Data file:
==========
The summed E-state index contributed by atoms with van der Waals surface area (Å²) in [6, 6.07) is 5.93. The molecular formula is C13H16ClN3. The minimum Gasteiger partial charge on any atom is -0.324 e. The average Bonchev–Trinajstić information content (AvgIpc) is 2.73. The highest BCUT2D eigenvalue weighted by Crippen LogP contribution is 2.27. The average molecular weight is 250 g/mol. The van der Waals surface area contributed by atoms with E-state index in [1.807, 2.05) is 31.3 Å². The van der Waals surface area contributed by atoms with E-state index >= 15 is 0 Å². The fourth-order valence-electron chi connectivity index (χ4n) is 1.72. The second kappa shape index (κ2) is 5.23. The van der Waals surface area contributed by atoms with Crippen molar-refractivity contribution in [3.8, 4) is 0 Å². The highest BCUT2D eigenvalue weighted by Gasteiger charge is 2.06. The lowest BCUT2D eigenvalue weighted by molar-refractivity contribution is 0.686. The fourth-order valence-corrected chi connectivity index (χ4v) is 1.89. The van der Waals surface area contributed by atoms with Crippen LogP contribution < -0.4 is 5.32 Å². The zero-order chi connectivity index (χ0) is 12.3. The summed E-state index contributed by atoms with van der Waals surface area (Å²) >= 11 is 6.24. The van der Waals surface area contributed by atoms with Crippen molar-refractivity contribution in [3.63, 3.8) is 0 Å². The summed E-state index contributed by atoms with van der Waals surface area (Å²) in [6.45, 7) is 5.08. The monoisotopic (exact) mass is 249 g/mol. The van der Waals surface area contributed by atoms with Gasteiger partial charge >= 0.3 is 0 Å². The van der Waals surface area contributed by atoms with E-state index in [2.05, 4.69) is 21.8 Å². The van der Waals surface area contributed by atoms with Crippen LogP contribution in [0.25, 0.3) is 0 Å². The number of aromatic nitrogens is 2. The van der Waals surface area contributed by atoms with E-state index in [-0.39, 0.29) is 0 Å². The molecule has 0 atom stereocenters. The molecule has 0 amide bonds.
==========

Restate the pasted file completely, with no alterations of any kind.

The summed E-state index contributed by atoms with van der Waals surface area (Å²) in [6, 6.07) is 5.93. The molecular formula is C13H16ClN3. The minimum Gasteiger partial charge on any atom is -0.324 e. The average Bonchev–Trinajstić information content (AvgIpc) is 2.73. The highest BCUT2D eigenvalue weighted by Crippen LogP contribution is 2.27. The average molecular weight is 250 g/mol. The van der Waals surface area contributed by atoms with E-state index in [1.807, 2.05) is 31.3 Å². The van der Waals surface area contributed by atoms with E-state index >= 15 is 0 Å². The fourth-order valence-electron chi connectivity index (χ4n) is 1.72. The second kappa shape index (κ2) is 5.23. The van der Waals surface area contributed by atoms with Crippen molar-refractivity contribution in [3.8, 4) is 0 Å². The highest BCUT2D eigenvalue weighted by Gasteiger charge is 2.06. The lowest BCUT2D eigenvalue weighted by molar-refractivity contribution is 0.686. The fourth-order valence-corrected chi connectivity index (χ4v) is 1.89. The van der Waals surface area contributed by atoms with Crippen LogP contribution < -0.4 is 5.32 Å². The zero-order chi connectivity index (χ0) is 12.3. The summed E-state index contributed by atoms with van der Waals surface area (Å²) >= 11 is 6.24. The van der Waals surface area contributed by atoms with Crippen molar-refractivity contribution in [3.63, 3.8) is 0 Å². The summed E-state index contributed by atoms with van der Waals surface area (Å²) in [6.45, 7) is 5.08. The monoisotopic (exact) mass is 249 g/mol. The van der Waals surface area contributed by atoms with Gasteiger partial charge >= 0.3 is 0 Å². The van der Waals surface area contributed by atoms with E-state index in [2.05, 4.69) is 21.8 Å². The van der Waals surface area contributed by atoms with Crippen LogP contribution in [0.25, 0.3) is 0 Å². The number of aromatic nitrogens is 2. The van der Waals surface area contributed by atoms with E-state index in [-0.39, 0.29) is 0 Å². The molecule has 0 atom stereocenters. The molecule has 0 amide bonds.